Please stop being patronizing

    4. #13
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      Quote Originally Posted by jsimms435 View Post
      I find this comment "here's your chance to convince me I've got this all wrong. . . ." to be really patronizing. If you don't want to believe that is your choice. God is a God of truth, so to the extent that the government is established on truth then it is in God's will. But countries can rebel against God's authority just like man can. There are plenty of examples of that in the Old Testament with Israel. I believe America is already there having followed after an idol of money and materialism and is no longer for the most part following after God.
      Please stop being patronizing
      God raises up all nations and tears them down by his ordination. This includes the ones we consider extraordinarily evil.
      Habakkuk 1:5-7
      [5]The lord replied, “Look around at the nations; look and be amazed! For I am doing something in your own day, something you wouldn’t believe even if someone told you about it.
      [6]I am raising up the Babylonians, a cruel and violent people. They will march across the world and conquer other lands.
      [7]They are notorious for their cruelty and do whatever they like.

    5. #14
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      It is clear that Stravinsk does not want to consider Romans 13 and what the text says. In this case it's best to let him/her do whatever seems right in her/his own eyes.

    6. #15
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      Quote Originally Posted by MennoSota View Post
      It is clear that Stravinsk does not want to consider Romans 13 and what the text says. In this case it's best to let him/her do whatever seems right in her/his own eyes.
      I am fairly sure that Stravinsk noted that he's not very keen on Pauline writings.
      Pope Gregory I was well known for his alms to the poor, and he gave quite generously of the riches donated to the Church by the wealthy people of Rome. Everything from money to land was given to the poor in some fashion. He made clear to his subordinates that their duty was to relieve the distress faced by the poor.

      He ordered his clergy to go out into the streets to find and care for the poor in person.

    7. #16
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      Quote Originally Posted by MoreCoffee View Post
      I am fairly sure that Stravinsk noted that he's not very keen on Pauline writings.
      Big deal. He brought up Romans 13 and surmised that it was teaching merger of church with State. I went through the chapter and explained that it has nothing to do with merging church and state.
      Do you believe in the union of church and state?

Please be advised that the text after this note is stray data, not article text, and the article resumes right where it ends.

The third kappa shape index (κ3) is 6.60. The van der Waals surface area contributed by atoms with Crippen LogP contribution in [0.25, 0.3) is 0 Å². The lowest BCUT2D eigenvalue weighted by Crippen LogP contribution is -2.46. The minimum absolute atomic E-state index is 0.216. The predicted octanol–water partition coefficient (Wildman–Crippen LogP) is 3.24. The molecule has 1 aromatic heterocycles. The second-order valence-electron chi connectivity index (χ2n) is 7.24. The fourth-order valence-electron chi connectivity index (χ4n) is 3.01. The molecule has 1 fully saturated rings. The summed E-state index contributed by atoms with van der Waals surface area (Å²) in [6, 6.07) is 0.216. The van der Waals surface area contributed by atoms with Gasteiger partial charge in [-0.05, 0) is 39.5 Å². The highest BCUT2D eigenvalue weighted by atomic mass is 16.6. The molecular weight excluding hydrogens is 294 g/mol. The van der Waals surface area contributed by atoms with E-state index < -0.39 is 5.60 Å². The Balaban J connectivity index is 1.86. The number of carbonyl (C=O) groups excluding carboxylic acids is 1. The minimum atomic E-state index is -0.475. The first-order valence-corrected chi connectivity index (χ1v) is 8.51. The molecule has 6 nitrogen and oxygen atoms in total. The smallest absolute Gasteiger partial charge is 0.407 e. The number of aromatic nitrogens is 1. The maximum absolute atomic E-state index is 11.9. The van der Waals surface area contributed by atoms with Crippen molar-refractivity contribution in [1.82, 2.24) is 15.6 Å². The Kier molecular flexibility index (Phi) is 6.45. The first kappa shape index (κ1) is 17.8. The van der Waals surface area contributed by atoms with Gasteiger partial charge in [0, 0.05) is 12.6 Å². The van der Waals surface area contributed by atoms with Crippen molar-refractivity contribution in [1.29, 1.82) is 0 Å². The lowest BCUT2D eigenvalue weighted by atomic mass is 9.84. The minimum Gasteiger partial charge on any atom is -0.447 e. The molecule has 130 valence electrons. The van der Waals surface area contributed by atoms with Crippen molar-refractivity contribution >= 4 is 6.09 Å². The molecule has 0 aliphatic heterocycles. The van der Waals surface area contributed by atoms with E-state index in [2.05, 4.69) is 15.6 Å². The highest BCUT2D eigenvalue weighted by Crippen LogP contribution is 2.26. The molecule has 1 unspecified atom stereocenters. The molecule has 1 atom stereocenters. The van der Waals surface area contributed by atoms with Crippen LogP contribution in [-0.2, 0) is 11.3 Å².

8. #17
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      Quote Originally Posted by MennoSota View Post
      Big deal. He brought up Romans 13 and surmised that it was teaching merger of church with State. I went through the chapter and explained that it has nothing to do with merging church and state.
      Do you believe in the union of church and state?
      Yes Stravinsk did mention Romans 13, but he did so in much the same way that you might bring up a "word from the Lord" by Kenneth Copeland

      Pope Gregory I was well known for his alms to the poor, and he gave quite generously of the riches donated to the Church by the wealthy people of Rome. Everything from money to land was given to the poor in some fashion. He made clear to his subordinates that their duty was to relieve the distress faced by the poor.

      He ordered his clergy to go out into the streets to find and care for the poor in person.

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    10. #18
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      Quote Originally Posted by MoreCoffee View Post
      Yes Stravinsk did mention Romans 13, but he did so in much the same way that you might bring up a "word from the Lord" by Kenneth Copeland

      I have no idea what you are talking about. I guess the pope doesn't get a word from the Lord.

    11. #19
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      Quote Originally Posted by MoreCoffee View Post
      Yes Stravinsk did mention Romans 13, but he did so in much the same way that you might bring up a "word from the Lord" by Kenneth Copeland

      I thought Kenneth Copeland was Word of Faith rather than Baptist.

    12. #20
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      Quote Originally Posted by Confessional Lutheran View Post
      I thought Kenneth Copeland was Word of Faith rather than Baptist.
      He is, but I think MennoSota doesn't much care for his theology and Stravinsk has a similar view about Paul.
      Pope Gregory I was well known for his alms to the poor, and he gave quite generously of the riches donated to the Church by the wealthy people of Rome. Everything from money to land was given to the poor in some fashion. He made clear to his subordinates that their duty was to relieve the distress faced by the poor.

      He ordered his clergy to go out into the streets to find and care for the poor in person.